Organic farming promotes bee abundance in vineyards in Italy but not in South Africa

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Although grapevine is a crop that produces fruit without insect pollination, vineyards may provide resources for bees and other pollinators. Flower resources such as pollen and nectar are provided by the vine plants as well as other flowering plants including cover crops grown between the vine rows. Little is known about how management and landscape context affects bee communities in pollinator-independent crop systems such as grapevine. This study investigates the effect of organic versus conventional management on bee species richness and abundance in vineyards in Italy and South Africa both having a Mediterranean climate. In each country, six pairs of organic and conventional vineyards were studied in simplified and complex agricultural landscapes. A total of 433 bee individuals from 25 species and 1049 individuals from 15 species were recovered in pan traps from Italy and South Africa respectively. Bee abundance showed region specific response to the effects of vineyard management. Flowering plants and proportion of uncultivated land mediated differences in bee abundance. Higher flowering plant species richness and flower density were found in organic vineyards compared to conventional vineyards in South Africa but these flowering plant indices were not significantly different between the two vineyard management types in Italy. This emphasizes the necessity for local and region specific studies for informing conservation, as even in the same crop system with a similar climate, the effects of farm management differed between countries.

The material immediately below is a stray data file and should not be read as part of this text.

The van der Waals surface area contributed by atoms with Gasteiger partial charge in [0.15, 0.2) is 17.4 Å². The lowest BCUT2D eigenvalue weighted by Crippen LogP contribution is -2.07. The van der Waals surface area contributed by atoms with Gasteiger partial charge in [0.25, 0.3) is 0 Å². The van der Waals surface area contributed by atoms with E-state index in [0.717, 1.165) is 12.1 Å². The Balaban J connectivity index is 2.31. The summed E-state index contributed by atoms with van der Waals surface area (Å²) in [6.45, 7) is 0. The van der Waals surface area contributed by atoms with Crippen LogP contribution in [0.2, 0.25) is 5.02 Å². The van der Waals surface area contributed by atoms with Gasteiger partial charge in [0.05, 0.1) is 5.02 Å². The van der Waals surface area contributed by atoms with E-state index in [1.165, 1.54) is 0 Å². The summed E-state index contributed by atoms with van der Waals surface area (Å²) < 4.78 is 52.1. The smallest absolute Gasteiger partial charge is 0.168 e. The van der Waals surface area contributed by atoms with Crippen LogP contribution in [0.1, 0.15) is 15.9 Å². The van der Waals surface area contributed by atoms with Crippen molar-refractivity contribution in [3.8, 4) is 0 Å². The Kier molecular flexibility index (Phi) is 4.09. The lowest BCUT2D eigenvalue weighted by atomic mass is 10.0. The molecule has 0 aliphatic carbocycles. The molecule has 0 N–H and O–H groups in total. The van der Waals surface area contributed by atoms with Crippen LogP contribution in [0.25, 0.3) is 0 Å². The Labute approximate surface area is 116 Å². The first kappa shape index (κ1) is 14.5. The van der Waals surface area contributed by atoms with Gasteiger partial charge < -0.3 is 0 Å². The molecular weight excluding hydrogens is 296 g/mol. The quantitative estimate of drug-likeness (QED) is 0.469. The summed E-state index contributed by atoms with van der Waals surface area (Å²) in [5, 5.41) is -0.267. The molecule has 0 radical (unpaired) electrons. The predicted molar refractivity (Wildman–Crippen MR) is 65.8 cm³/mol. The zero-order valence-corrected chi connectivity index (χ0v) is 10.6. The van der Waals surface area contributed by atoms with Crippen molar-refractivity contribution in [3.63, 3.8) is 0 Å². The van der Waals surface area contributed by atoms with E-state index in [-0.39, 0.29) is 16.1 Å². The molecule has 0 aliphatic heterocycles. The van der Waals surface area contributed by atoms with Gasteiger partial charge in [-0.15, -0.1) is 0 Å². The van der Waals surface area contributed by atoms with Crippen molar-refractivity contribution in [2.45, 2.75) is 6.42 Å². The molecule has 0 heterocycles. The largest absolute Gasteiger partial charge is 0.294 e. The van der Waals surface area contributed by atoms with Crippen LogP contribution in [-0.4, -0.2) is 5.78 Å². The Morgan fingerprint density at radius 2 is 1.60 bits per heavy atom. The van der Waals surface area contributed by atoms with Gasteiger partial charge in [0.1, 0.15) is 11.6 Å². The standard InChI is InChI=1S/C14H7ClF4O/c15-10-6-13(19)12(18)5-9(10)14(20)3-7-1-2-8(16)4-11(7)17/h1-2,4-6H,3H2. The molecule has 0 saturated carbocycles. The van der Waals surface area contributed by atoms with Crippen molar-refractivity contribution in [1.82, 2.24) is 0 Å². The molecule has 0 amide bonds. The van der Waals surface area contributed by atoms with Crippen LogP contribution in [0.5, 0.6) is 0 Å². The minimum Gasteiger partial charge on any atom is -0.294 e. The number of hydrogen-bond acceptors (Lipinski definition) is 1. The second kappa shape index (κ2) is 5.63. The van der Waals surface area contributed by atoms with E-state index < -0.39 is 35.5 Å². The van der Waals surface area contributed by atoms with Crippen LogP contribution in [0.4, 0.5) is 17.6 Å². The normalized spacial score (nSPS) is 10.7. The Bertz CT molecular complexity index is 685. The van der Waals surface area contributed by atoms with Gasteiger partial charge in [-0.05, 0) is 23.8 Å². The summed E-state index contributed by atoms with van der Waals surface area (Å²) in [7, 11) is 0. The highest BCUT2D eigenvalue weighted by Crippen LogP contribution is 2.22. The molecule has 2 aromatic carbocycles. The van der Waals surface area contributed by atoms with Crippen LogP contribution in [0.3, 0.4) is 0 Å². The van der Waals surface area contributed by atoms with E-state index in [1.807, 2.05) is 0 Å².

Original languageEnglish
JournalJournal of Insect Conservation
Issue number1
Pages (from-to)61-67
Number of pages7
Publication statusPublished - 01.02.2018

    Research areas

  • Landscape complexity, Mediterranean-type ecosystems, Organic versus conventional management, Pollinator abundance and diversity
  • Ecosystems Research